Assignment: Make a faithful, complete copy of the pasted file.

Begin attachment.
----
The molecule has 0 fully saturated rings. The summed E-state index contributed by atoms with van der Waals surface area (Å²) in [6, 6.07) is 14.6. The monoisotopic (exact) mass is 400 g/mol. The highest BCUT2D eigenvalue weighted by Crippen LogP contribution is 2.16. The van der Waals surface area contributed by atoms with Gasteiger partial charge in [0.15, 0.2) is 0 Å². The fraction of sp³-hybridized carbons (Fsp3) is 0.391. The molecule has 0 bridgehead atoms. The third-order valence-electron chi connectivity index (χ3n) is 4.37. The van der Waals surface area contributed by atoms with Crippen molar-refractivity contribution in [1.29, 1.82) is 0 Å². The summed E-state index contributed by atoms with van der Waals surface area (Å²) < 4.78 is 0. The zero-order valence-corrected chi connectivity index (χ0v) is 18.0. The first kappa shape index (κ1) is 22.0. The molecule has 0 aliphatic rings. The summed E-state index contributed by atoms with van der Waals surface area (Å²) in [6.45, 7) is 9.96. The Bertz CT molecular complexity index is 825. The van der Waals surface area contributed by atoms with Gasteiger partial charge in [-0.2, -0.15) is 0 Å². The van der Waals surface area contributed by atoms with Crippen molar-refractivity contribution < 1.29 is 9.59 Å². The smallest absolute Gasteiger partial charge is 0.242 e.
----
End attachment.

The molecule has 0 fully saturated rings. The summed E-state index contributed by atoms with van der Waals surface area (Å²) in [6, 6.07) is 14.6. The monoisotopic (exact) mass is 400 g/mol. The highest BCUT2D eigenvalue weighted by Crippen LogP contribution is 2.16. The van der Waals surface area contributed by atoms with Gasteiger partial charge in [0.15, 0.2) is 0 Å². The fraction of sp³-hybridized carbons (Fsp3) is 0.391. The molecule has 0 bridgehead atoms. The third-order valence-electron chi connectivity index (χ3n) is 4.37. The van der Waals surface area contributed by atoms with Crippen molar-refractivity contribution in [1.29, 1.82) is 0 Å². The summed E-state index contributed by atoms with van der Waals surface area (Å²) < 4.78 is 0. The zero-order valence-corrected chi connectivity index (χ0v) is 18.0. The first kappa shape index (κ1) is 22.0. The molecule has 0 aliphatic rings. The summed E-state index contributed by atoms with van der Waals surface area (Å²) in [6.45, 7) is 9.96. The Bertz CT molecular complexity index is 825. The van der Waals surface area contributed by atoms with Gasteiger partial charge in [-0.2, -0.15) is 0 Å². The van der Waals surface area contributed by atoms with Crippen molar-refractivity contribution < 1.29 is 9.59 Å². The smallest absolute Gasteiger partial charge is 0.242 e.